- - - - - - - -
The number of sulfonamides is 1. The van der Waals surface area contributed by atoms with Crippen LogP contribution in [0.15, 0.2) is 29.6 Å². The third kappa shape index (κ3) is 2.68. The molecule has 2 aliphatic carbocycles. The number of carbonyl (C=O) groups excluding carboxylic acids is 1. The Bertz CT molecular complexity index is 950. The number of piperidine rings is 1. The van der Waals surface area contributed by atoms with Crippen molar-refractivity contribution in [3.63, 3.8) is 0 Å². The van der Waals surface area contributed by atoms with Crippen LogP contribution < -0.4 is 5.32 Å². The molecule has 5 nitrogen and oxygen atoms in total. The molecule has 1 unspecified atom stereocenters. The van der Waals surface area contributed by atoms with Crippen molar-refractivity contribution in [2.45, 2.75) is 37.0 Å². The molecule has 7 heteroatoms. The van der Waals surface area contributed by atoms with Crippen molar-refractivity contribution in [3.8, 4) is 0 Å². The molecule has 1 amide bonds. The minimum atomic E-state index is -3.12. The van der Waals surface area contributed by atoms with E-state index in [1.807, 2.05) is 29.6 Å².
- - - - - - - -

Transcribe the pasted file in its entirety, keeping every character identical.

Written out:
The number of sulfonamides is 1. The van der Waals surface area contributed by atoms with Crippen LogP contribution in [0.15, 0.2) is 29.6 Å². The third kappa shape index (κ3) is 2.68. The molecule has 2 aliphatic carbocycles. The number of carbonyl (C=O) groups excluding carboxylic acids is 1. The Bertz CT molecular complexity index is 950. The number of piperidine rings is 1. The van der Waals surface area contributed by atoms with Crippen molar-refractivity contribution in [3.63, 3.8) is 0 Å². The van der Waals surface area contributed by atoms with Crippen LogP contribution < -0.4 is 5.32 Å². The molecule has 5 nitrogen and oxygen atoms in total. The molecule has 1 unspecified atom stereocenters. The van der Waals surface area contributed by atoms with Crippen molar-refractivity contribution in [2.45, 2.75) is 37.0 Å². The molecule has 7 heteroatoms. The van der Waals surface area contributed by atoms with Crippen molar-refractivity contribution in [3.8, 4) is 0 Å². The molecule has 1 amide bonds. The minimum atomic E-state index is -3.12. The van der Waals surface area contributed by atoms with E-state index in [1.807, 2.05) is 29.6 Å².